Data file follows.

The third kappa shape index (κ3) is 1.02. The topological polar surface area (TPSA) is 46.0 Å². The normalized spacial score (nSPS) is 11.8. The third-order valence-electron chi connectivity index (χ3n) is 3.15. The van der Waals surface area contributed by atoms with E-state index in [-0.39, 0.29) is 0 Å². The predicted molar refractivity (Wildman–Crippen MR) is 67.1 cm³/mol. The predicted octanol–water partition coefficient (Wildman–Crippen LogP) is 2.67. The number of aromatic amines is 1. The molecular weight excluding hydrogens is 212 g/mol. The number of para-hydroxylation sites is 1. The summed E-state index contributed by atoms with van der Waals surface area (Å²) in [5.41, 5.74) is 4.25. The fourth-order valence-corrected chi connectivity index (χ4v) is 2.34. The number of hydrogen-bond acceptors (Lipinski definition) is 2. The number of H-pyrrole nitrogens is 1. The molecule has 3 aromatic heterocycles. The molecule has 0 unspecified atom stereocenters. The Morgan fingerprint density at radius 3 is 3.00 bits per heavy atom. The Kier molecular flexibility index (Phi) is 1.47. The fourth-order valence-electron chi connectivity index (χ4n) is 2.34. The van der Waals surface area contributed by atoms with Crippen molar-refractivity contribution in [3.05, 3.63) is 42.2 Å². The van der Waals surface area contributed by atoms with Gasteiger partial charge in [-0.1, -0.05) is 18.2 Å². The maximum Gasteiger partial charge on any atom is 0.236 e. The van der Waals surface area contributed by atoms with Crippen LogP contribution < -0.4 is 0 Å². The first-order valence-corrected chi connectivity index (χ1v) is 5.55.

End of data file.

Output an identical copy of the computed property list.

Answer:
The third kappa shape index (κ3) is 1.02. The topological polar surface area (TPSA) is 46.0 Å². The normalized spacial score (nSPS) is 11.8. The third-order valence-electron chi connectivity index (χ3n) is 3.15. The van der Waals surface area contributed by atoms with E-state index in [-0.39, 0.29) is 0 Å². The predicted molar refractivity (Wildman–Crippen MR) is 67.1 cm³/mol. The predicted octanol–water partition coefficient (Wildman–Crippen LogP) is 2.67. The number of aromatic amines is 1. The molecular weight excluding hydrogens is 212 g/mol. The number of para-hydroxylation sites is 1. The summed E-state index contributed by atoms with van der Waals surface area (Å²) in [5.41, 5.74) is 4.25. The fourth-order valence-corrected chi connectivity index (χ4v) is 2.34. The number of hydrogen-bond acceptors (Lipinski definition) is 2. The number of H-pyrrole nitrogens is 1. The molecule has 3 aromatic heterocycles. The molecule has 0 unspecified atom stereocenters. The Morgan fingerprint density at radius 3 is 3.00 bits per heavy atom. The Kier molecular flexibility index (Phi) is 1.47. The fourth-order valence-electron chi connectivity index (χ4n) is 2.34. The van der Waals surface area contributed by atoms with Crippen molar-refractivity contribution in [3.05, 3.63) is 42.2 Å². The van der Waals surface area contributed by atoms with Gasteiger partial charge in [-0.1, -0.05) is 18.2 Å². The maximum Gasteiger partial charge on any atom is 0.236 e. The van der Waals surface area contributed by atoms with Crippen LogP contribution < -0.4 is 0 Å². The first-order valence-corrected chi connectivity index (χ1v) is 5.55.